Pub.: 03 Apr '09, Pinned: 16 Aug '17
Abstract: Intestinal fatty acid binding protein (I-FABP) is present at high levels in the absorptive cells of the intestine (enterocytes), where it plays a role in the intracellular solubilization of fatty acids (FA). However, I-FABP has also been shown to bind to a range of non-FA ligands, including some lipophilic drug molecules. Thus, in addition to its central role in FA trafficking, I-FABP potentially serves as an important intracellular carrier of lipophilic drugs. In this study we provide a detailed thermodynamic analysis of the binding and stability properties of I-FABP in complex with a series of fibrate and fenamate drugs to provide an insight into the forces driving drug binding to I-FABP. Drug binding and selectivity for I-FABP are driven by the interplay of protein-ligand interactions and solvent processes. The Gibbs free energies (deltaGo) determined from dissociation constants at 25 degrees C ranged from -6.2 to -10 kcal/mol. The reaction energetics indicate that drug binding to I-FABP is an enthalpy-entropy driven process. The relationship between I-FABP stability and drug binding affinity was examined by pulse proteolysis. There is a strong coupling between drug binding and I-FABP stability. The effect of an I-FABP protein sink on the kinetics and thermodynamics of tolfenamic acid permeation across an artificial phospholipid membrane were investigated. I-FABP significantly decreased the energy barrier for desorption of tolfenamic acid from the membrane into the acceptor compartment. Taken together, these data suggest that the formation of stable drug-I-FABP complexes is thermodynamically viable under conditions simulating the reactant concentrations likely observed in vivo and maybe a significant biochemical process that serves as a driving force for passive intestinal absorption of lipophilic drugs.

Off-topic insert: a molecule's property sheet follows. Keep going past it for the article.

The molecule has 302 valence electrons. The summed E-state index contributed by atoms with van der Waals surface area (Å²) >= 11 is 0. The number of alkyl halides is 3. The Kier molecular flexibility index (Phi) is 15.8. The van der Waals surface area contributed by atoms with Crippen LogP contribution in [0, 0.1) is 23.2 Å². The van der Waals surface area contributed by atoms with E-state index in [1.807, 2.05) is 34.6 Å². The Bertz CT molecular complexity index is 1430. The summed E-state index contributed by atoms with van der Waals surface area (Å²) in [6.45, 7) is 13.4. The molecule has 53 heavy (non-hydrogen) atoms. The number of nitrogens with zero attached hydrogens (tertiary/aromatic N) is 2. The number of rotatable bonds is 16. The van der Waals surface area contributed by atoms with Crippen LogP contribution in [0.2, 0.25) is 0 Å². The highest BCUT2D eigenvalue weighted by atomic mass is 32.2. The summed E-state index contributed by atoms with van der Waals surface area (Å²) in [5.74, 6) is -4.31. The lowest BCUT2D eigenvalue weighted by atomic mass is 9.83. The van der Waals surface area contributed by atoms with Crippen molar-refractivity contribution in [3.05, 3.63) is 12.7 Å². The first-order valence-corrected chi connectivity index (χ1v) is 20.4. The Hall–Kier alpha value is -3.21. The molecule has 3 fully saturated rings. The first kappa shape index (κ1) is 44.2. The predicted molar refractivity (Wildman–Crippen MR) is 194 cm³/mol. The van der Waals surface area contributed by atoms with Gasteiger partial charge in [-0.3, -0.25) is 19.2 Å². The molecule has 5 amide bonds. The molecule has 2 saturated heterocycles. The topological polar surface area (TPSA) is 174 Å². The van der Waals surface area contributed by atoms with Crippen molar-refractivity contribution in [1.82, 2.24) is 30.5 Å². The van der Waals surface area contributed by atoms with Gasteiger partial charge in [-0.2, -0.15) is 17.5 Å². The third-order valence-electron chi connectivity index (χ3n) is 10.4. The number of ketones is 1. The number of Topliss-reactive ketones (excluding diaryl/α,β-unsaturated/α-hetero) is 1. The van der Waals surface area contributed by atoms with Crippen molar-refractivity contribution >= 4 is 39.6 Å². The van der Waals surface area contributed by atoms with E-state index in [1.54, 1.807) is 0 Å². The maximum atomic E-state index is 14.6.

Pub.: 07 Mar '09, Pinned: 16 Aug '17
Abstract: Liver-fatty acid binding protein (L-FABP) is found in high levels in enterocytes and is involved in the cytosolic solubilization of fatty acids during fat absorption. In the current studies, the interaction of L-FABP with a range of lipophilic drugs has been evaluated to explore the potential for L-FABP to provide an analogous function during the absorption of lipophilic drugs. Binding affinity for L-FABP was assessed by displacement of a fluorescent marker, 1-anilinonaphthalene-8-sulfonic acid (ANS), and the binding site location was determined via nuclear magnetic resonance chemical shift perturbation studies. It was found that the majority of drugs bound to L-FABP at two sites, with the internal site generally having a higher affinity for the compounds tested. Furthermore, in contrast to the interaction of L-FABP with fatty acids, it was demonstrated that a terminal carboxylate is not required for specific binding of lipophilic drugs at the internal site of L-FABP.